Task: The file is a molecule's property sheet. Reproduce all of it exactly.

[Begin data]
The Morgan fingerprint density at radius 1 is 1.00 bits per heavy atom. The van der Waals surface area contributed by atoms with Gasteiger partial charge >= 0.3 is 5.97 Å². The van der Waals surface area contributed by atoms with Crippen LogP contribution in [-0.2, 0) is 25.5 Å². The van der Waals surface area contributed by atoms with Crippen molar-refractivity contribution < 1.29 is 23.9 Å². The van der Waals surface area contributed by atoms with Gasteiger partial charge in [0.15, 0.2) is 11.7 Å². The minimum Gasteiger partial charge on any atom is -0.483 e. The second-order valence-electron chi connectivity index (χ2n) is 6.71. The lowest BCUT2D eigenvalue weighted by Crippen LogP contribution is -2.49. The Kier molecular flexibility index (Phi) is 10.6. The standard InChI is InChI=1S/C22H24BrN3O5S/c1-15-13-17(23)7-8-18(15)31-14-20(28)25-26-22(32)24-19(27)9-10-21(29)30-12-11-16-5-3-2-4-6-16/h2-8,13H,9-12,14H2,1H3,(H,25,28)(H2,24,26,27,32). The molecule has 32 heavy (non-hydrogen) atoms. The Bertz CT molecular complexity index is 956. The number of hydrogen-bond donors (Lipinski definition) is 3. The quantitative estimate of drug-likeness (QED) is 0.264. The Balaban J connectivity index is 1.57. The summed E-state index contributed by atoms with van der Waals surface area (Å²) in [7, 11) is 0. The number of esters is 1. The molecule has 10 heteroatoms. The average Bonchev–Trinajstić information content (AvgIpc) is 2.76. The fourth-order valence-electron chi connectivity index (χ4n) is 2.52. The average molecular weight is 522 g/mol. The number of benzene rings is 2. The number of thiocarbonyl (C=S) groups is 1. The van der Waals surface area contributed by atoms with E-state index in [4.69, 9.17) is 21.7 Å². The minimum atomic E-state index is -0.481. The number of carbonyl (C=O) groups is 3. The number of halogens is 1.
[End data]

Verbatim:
The Morgan fingerprint density at radius 1 is 1.00 bits per heavy atom. The van der Waals surface area contributed by atoms with Gasteiger partial charge >= 0.3 is 5.97 Å². The van der Waals surface area contributed by atoms with Crippen LogP contribution in [-0.2, 0) is 25.5 Å². The van der Waals surface area contributed by atoms with Crippen molar-refractivity contribution < 1.29 is 23.9 Å². The van der Waals surface area contributed by atoms with Gasteiger partial charge in [0.15, 0.2) is 11.7 Å². The minimum Gasteiger partial charge on any atom is -0.483 e. The second-order valence-electron chi connectivity index (χ2n) is 6.71. The lowest BCUT2D eigenvalue weighted by Crippen LogP contribution is -2.49. The Kier molecular flexibility index (Phi) is 10.6. The standard InChI is InChI=1S/C22H24BrN3O5S/c1-15-13-17(23)7-8-18(15)31-14-20(28)25-26-22(32)24-19(27)9-10-21(29)30-12-11-16-5-3-2-4-6-16/h2-8,13H,9-12,14H2,1H3,(H,25,28)(H2,24,26,27,32). The molecule has 32 heavy (non-hydrogen) atoms. The Bertz CT molecular complexity index is 956. The number of hydrogen-bond donors (Lipinski definition) is 3. The quantitative estimate of drug-likeness (QED) is 0.264. The Balaban J connectivity index is 1.57. The summed E-state index contributed by atoms with van der Waals surface area (Å²) in [7, 11) is 0. The number of esters is 1. The molecule has 10 heteroatoms. The average Bonchev–Trinajstić information content (AvgIpc) is 2.76. The fourth-order valence-electron chi connectivity index (χ4n) is 2.52. The average molecular weight is 522 g/mol. The number of benzene rings is 2. The number of thiocarbonyl (C=S) groups is 1. The van der Waals surface area contributed by atoms with E-state index in [4.69, 9.17) is 21.7 Å². The minimum atomic E-state index is -0.481. The number of carbonyl (C=O) groups is 3. The number of halogens is 1.